However, achievement is now improving again across most areas, including for pupils with SEND. In a couple of subjects, however, many pupils continue to have stubborn gaps in their learning. These gaps have not yet been successfully addressed by their teachers.

This means that pupils are not currently achieving as well as they could.

Behaviour around the school is calm and orderly. Expectations of how pupils should conduct themselves are very high.

Sixth-form students are exceptionally mature, acting as role models for younger pupils. Pupils are polite and courteous. Nevertheless, a few pupils very occasionally behave in a way that is not acceptable.

Staff deal with this swiftly and appropriately. If a pupil with SEND finds it hard to behave well, staff deal with this sensitively. In lessons, almost all pupils focus well on their work.

Since the pandemic, too many pupils have not attended school regularly. This has affected their learning and achievement. Thanks to a raft of supportive measures put in place by the school, attendance is now rising again.

The school offers a broad and rich personal development programme. It provides pupils with strong pastoral support, including support for pupils' mental health. Regular trips and visits help make learning relevant for pupils.

For example, pupils enjoy seeing Shakespeare plays at The Globe theatre, and visiting galleries and historical sites. The school offers extra-curricular clubs which develop pupils' talents and interests well. Pupils with SEND participate regularly in these activities.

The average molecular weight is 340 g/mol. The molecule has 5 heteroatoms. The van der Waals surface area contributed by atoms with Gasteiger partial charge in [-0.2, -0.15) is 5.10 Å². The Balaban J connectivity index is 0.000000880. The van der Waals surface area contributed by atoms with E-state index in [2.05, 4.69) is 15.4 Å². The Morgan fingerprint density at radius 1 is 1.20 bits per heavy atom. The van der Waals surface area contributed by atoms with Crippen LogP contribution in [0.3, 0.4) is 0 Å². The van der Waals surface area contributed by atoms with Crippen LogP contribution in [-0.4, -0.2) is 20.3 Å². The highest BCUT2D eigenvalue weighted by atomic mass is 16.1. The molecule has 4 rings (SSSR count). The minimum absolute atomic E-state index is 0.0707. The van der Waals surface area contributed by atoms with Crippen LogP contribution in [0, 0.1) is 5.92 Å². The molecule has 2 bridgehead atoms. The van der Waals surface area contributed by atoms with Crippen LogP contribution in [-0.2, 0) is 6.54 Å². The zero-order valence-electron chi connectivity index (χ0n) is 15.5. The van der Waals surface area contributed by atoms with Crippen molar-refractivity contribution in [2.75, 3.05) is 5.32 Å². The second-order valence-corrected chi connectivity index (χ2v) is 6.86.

A comprehensive careers programme provides pupils and sixth-form students with helpful support and guidance when considering their next steps. The school teaches pupils to appreciate inclusivity and this helps them to behave respectfully towards others. Pupils are taught about citizenship, relationships, well-being and staying safe, including when online.

Staff are proud to belong to this vibrant community. They feel well supported by leaders. Staff appreciate the training they receive.

It helps them to develop in their roles well. Governors and trustees have a clear and accurate understanding of the school's strengths and weaknesses.

Most parents endorse the work of the school.

They commend the approachable, knowledgeable and encouraging staff, and appreciate the many opportunities that their child receives. Some parents, however, feel that the school should do even more to support their child.


The arrangements for safeguarding are effective.

What does the school need to do to improve?

(Information for the school and appropriate authority)

• Since the pandemic, some pupils have developed gaps in their knowledge which are not always successfully addressed by teachers. As a result, in a couple of subjects, pupils do not achieve as well as they could. The school should ensure that all staff are well supported to use the best teaching methods to address these gaps so that all pupils can achieve well.